As a student of public affairs, you will be well-equipped to serve society through public service, civic engagement, political and government careers, public communications or nonprofit service. The interdisciplinary public affairs area of study will prepare you with leadership and decision-making skills to operate in the public interest, addressing social issues and societal concerns.
As you work toward your degree, you will examine the theoretical and philosophical underpinnings of your chosen concentration, meanwhile gaining an understanding of American governmental and public institutions, within their social context, and becoming familiar with the broad and complex economic, financial and legal environments within which public institutions function. Students in public affairs have the opportunity to engage intellectually with ethical questions related to the area of concentration, and the values that drive the development of public policy. As a public affairs student, you will sharpen your skills in writing, research and critical reading and thinking, as, together with a faculty mentor, you create a program to meet your specific needs and goals.
For some concentrations, specific technical or scientific knowledge might be necessary.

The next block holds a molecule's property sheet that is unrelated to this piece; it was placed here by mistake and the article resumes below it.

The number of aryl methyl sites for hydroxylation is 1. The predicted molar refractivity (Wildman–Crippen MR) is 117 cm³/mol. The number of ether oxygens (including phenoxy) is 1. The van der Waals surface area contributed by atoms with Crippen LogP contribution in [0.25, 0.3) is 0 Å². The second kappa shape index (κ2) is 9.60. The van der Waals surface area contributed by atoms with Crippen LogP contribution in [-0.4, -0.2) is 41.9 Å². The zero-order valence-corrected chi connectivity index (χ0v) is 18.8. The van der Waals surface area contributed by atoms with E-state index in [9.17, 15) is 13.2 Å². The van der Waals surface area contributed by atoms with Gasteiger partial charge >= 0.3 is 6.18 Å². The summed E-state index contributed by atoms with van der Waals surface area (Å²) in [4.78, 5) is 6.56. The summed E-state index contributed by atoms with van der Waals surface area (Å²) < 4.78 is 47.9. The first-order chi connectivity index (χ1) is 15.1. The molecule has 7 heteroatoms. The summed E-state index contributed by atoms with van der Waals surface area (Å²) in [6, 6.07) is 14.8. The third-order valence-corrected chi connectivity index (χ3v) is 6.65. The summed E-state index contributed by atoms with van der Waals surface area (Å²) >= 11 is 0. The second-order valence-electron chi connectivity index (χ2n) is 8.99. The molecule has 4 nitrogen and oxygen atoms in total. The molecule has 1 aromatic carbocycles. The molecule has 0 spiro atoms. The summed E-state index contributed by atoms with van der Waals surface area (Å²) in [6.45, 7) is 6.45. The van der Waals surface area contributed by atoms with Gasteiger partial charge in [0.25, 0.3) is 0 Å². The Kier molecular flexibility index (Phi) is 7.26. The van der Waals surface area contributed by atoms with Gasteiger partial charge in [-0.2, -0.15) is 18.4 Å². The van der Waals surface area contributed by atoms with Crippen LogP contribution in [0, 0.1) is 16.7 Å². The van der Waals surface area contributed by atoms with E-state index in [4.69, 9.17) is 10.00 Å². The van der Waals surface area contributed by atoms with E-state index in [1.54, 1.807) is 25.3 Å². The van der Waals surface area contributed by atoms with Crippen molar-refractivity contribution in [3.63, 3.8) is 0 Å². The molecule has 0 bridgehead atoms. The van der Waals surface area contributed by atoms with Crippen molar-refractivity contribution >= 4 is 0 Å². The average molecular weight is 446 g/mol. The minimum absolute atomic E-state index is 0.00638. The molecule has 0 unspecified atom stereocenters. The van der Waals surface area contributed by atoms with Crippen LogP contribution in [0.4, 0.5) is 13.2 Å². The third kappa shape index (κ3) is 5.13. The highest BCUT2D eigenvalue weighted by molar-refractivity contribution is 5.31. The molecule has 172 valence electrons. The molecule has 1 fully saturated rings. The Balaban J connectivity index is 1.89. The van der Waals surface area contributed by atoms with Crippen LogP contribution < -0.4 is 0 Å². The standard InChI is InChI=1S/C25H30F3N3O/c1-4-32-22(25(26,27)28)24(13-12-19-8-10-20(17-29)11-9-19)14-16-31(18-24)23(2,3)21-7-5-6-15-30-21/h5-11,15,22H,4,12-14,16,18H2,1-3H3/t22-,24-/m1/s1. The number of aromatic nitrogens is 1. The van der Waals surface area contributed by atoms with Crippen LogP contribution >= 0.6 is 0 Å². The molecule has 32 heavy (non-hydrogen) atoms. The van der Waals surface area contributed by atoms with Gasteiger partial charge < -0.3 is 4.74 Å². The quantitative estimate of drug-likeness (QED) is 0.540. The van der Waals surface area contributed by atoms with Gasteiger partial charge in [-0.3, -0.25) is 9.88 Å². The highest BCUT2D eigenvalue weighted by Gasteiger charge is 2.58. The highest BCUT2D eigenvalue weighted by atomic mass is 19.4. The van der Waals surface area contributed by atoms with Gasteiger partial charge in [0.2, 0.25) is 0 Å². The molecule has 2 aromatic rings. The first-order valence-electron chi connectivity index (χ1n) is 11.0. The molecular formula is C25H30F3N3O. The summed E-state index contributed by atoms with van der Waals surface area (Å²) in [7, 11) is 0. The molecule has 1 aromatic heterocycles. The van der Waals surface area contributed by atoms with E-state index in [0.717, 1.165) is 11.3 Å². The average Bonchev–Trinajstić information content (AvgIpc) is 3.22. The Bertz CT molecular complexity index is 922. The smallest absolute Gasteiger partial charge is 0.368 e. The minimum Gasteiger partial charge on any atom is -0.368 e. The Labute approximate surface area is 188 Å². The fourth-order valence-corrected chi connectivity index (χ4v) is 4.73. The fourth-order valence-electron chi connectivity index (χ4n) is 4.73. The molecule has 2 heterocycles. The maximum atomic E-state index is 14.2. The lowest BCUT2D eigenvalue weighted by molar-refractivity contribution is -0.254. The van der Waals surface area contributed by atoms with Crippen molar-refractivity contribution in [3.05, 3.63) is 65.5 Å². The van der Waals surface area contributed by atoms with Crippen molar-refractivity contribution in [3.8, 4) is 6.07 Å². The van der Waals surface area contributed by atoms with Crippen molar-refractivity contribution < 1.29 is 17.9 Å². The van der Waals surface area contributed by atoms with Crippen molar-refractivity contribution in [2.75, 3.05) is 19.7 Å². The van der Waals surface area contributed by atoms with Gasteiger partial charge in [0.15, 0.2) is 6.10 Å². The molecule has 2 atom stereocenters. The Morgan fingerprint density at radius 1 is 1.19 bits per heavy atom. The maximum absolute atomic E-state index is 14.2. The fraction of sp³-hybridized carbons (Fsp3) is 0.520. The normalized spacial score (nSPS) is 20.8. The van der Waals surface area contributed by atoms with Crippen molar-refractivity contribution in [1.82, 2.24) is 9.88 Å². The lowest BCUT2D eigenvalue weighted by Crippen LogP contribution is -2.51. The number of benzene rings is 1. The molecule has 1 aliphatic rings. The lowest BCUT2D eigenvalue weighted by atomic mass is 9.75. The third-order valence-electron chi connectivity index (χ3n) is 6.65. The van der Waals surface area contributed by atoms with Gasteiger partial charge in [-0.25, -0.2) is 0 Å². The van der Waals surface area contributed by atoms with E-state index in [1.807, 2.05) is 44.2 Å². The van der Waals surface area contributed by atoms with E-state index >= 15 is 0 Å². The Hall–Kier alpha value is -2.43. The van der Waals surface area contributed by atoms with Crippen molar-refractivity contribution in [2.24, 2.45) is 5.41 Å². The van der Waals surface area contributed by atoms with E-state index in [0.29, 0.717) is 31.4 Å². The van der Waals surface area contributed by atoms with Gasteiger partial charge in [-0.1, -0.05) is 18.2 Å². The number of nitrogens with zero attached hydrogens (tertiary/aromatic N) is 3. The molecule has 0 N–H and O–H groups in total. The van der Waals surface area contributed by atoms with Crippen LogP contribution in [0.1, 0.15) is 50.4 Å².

Why choose a degree in public affairs?
The practical skills and breadth of knowledge you obtain through your degree can prepare you for:
- graduate school
- law school
- government service
- leadership in emergencies
- making policy
As a regionally accredited college of the State University of New York, Empire State College offers the following degrees in the public affairs area of study:
- Bachelor of Arts
- Bachelor of Science
- Bachelor of Professional Studies
- Combined B.A./B.S./B.P.S. in Public Affairs / M.A. in Community and Economic Development
Taking individual courses as a nondegree student is also possible and will offer you the same range and depth of courses and rigorous standards as matriculated undergraduate students.
- public administration
- public policy
- political science
- criminal justice
- homeland security
- public communications
- health policy
- emergency management
You can focus on a single area such as political science, or create an interdisciplinary concentration that connects or combines perspectives exploring a theme or topic.